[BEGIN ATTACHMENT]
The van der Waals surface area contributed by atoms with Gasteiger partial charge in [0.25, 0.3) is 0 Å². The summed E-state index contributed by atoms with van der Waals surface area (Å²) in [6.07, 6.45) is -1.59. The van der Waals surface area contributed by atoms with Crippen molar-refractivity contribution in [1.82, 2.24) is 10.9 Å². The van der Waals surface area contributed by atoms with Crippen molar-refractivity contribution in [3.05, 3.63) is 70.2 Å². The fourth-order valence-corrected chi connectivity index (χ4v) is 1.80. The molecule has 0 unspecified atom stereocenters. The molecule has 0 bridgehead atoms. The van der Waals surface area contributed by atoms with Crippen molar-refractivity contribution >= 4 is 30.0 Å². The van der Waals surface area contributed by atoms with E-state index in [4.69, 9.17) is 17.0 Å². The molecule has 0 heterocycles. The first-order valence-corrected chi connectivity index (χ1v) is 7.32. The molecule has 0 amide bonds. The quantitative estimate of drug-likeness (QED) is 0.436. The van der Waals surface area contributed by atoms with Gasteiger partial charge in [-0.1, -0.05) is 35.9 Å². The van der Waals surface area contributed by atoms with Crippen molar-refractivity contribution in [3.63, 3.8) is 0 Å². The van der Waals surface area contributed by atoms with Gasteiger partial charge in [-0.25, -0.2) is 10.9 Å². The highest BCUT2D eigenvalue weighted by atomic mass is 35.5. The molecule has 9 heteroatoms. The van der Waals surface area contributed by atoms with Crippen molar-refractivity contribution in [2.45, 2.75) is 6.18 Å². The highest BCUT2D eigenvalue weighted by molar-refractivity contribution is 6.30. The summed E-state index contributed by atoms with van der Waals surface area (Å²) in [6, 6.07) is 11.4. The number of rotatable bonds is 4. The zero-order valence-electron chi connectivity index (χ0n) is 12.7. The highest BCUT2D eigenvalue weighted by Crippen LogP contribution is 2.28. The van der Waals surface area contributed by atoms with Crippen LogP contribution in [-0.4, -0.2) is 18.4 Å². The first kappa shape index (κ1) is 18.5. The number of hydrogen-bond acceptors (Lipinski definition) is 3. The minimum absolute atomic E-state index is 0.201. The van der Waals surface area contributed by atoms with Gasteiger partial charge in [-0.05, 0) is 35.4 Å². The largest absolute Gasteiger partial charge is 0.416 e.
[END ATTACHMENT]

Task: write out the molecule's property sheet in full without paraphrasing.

The van der Waals surface area contributed by atoms with Gasteiger partial charge in [0.25, 0.3) is 0 Å². The summed E-state index contributed by atoms with van der Waals surface area (Å²) in [6.07, 6.45) is -1.59. The van der Waals surface area contributed by atoms with Crippen molar-refractivity contribution in [1.82, 2.24) is 10.9 Å². The van der Waals surface area contributed by atoms with Crippen molar-refractivity contribution in [3.05, 3.63) is 70.2 Å². The fourth-order valence-corrected chi connectivity index (χ4v) is 1.80. The molecule has 0 unspecified atom stereocenters. The molecule has 0 bridgehead atoms. The van der Waals surface area contributed by atoms with Crippen molar-refractivity contribution >= 4 is 30.0 Å². The van der Waals surface area contributed by atoms with E-state index in [4.69, 9.17) is 17.0 Å². The molecule has 0 heterocycles. The first-order valence-corrected chi connectivity index (χ1v) is 7.32. The molecule has 0 amide bonds. The quantitative estimate of drug-likeness (QED) is 0.436. The van der Waals surface area contributed by atoms with Gasteiger partial charge in [-0.1, -0.05) is 35.9 Å². The van der Waals surface area contributed by atoms with Crippen molar-refractivity contribution in [3.63, 3.8) is 0 Å². The van der Waals surface area contributed by atoms with Gasteiger partial charge in [-0.25, -0.2) is 10.9 Å². The highest BCUT2D eigenvalue weighted by atomic mass is 35.5. The molecule has 9 heteroatoms. The van der Waals surface area contributed by atoms with Crippen molar-refractivity contribution in [2.45, 2.75) is 6.18 Å². The highest BCUT2D eigenvalue weighted by molar-refractivity contribution is 6.30. The summed E-state index contributed by atoms with van der Waals surface area (Å²) in [6, 6.07) is 11.4. The number of rotatable bonds is 4. The zero-order valence-electron chi connectivity index (χ0n) is 12.7. The highest BCUT2D eigenvalue weighted by Crippen LogP contribution is 2.28. The van der Waals surface area contributed by atoms with Crippen LogP contribution in [-0.4, -0.2) is 18.4 Å². The first kappa shape index (κ1) is 18.5. The number of hydrogen-bond acceptors (Lipinski definition) is 3. The minimum absolute atomic E-state index is 0.201. The van der Waals surface area contributed by atoms with Gasteiger partial charge in [-0.05, 0) is 35.4 Å². The largest absolute Gasteiger partial charge is 0.416 e.